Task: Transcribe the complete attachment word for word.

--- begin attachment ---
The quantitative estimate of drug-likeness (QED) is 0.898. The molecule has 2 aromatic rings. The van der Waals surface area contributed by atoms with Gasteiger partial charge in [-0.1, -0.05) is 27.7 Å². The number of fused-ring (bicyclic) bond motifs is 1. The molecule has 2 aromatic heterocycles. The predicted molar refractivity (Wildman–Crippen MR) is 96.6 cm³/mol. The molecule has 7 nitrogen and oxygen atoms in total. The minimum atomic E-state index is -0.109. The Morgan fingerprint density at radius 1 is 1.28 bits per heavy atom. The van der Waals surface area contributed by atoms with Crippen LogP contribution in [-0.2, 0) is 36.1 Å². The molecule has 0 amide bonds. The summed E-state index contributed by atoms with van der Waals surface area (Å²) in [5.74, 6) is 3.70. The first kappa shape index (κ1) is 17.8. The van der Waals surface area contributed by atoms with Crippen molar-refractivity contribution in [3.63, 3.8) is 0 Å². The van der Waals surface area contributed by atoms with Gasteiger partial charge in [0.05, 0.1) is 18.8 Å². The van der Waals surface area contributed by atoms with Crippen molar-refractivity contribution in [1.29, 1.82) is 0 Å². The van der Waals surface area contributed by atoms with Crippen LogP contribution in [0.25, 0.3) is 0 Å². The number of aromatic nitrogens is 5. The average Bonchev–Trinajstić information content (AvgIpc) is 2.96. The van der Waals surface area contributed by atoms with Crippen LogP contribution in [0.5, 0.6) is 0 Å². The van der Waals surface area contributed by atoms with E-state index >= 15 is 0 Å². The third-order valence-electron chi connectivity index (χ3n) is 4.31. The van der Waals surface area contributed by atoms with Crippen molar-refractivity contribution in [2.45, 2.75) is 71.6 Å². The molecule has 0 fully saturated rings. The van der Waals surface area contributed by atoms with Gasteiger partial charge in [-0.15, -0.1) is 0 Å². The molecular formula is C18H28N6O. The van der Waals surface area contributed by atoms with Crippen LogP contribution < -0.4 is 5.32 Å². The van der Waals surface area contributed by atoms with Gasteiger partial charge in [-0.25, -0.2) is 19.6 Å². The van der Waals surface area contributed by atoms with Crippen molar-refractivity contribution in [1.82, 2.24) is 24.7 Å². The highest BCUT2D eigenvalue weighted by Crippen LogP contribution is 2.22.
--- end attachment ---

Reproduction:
The quantitative estimate of drug-likeness (QED) is 0.898. The molecule has 2 aromatic rings. The van der Waals surface area contributed by atoms with Gasteiger partial charge in [-0.1, -0.05) is 27.7 Å². The number of fused-ring (bicyclic) bond motifs is 1. The molecule has 2 aromatic heterocycles. The predicted molar refractivity (Wildman–Crippen MR) is 96.6 cm³/mol. The molecule has 7 nitrogen and oxygen atoms in total. The minimum atomic E-state index is -0.109. The Morgan fingerprint density at radius 1 is 1.28 bits per heavy atom. The van der Waals surface area contributed by atoms with Crippen LogP contribution in [-0.2, 0) is 36.1 Å². The molecule has 0 amide bonds. The summed E-state index contributed by atoms with van der Waals surface area (Å²) in [5.74, 6) is 3.70. The first kappa shape index (κ1) is 17.8. The van der Waals surface area contributed by atoms with Crippen molar-refractivity contribution in [3.63, 3.8) is 0 Å². The van der Waals surface area contributed by atoms with Gasteiger partial charge in [0.05, 0.1) is 18.8 Å². The van der Waals surface area contributed by atoms with Crippen molar-refractivity contribution in [1.29, 1.82) is 0 Å². The van der Waals surface area contributed by atoms with Crippen LogP contribution in [0.25, 0.3) is 0 Å². The number of aromatic nitrogens is 5. The average Bonchev–Trinajstić information content (AvgIpc) is 2.96. The van der Waals surface area contributed by atoms with Crippen LogP contribution in [0.5, 0.6) is 0 Å². The van der Waals surface area contributed by atoms with E-state index >= 15 is 0 Å². The third-order valence-electron chi connectivity index (χ3n) is 4.31. The van der Waals surface area contributed by atoms with Crippen molar-refractivity contribution in [2.45, 2.75) is 71.6 Å². The molecule has 0 fully saturated rings. The van der Waals surface area contributed by atoms with Gasteiger partial charge in [-0.15, -0.1) is 0 Å². The molecular formula is C18H28N6O. The van der Waals surface area contributed by atoms with Crippen LogP contribution < -0.4 is 5.32 Å². The van der Waals surface area contributed by atoms with Gasteiger partial charge in [-0.25, -0.2) is 19.6 Å². The van der Waals surface area contributed by atoms with Crippen molar-refractivity contribution in [1.82, 2.24) is 24.7 Å². The highest BCUT2D eigenvalue weighted by Crippen LogP contribution is 2.22.